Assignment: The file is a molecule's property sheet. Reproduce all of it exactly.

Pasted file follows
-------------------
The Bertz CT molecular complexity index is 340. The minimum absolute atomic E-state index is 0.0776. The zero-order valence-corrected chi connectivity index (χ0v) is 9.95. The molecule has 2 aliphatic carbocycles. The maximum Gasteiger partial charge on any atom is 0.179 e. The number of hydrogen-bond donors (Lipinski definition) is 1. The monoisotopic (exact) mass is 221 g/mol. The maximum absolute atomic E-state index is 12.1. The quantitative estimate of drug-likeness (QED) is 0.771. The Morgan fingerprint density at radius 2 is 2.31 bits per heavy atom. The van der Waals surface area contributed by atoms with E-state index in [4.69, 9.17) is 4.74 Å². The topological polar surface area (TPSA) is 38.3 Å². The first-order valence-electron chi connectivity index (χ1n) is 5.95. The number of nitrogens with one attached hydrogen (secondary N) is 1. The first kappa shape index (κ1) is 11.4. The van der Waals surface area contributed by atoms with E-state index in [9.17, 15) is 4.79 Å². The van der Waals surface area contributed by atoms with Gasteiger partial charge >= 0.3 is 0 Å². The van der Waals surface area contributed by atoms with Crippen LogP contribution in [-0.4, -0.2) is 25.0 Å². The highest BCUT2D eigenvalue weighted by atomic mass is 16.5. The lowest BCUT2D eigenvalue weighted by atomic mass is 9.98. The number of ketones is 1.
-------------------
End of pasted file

The Bertz CT molecular complexity index is 340. The minimum absolute atomic E-state index is 0.0776. The zero-order valence-corrected chi connectivity index (χ0v) is 9.95. The molecule has 2 aliphatic carbocycles. The maximum Gasteiger partial charge on any atom is 0.179 e. The number of hydrogen-bond donors (Lipinski definition) is 1. The monoisotopic (exact) mass is 221 g/mol. The maximum absolute atomic E-state index is 12.1. The quantitative estimate of drug-likeness (QED) is 0.771. The Morgan fingerprint density at radius 2 is 2.31 bits per heavy atom. The van der Waals surface area contributed by atoms with E-state index in [4.69, 9.17) is 4.74 Å². The topological polar surface area (TPSA) is 38.3 Å². The first-order valence-electron chi connectivity index (χ1n) is 5.95. The number of nitrogens with one attached hydrogen (secondary N) is 1. The first kappa shape index (κ1) is 11.4. The van der Waals surface area contributed by atoms with E-state index in [9.17, 15) is 4.79 Å². The van der Waals surface area contributed by atoms with Gasteiger partial charge >= 0.3 is 0 Å². The van der Waals surface area contributed by atoms with Crippen LogP contribution in [-0.4, -0.2) is 25.0 Å². The highest BCUT2D eigenvalue weighted by atomic mass is 16.5. The lowest BCUT2D eigenvalue weighted by atomic mass is 9.98. The number of ketones is 1.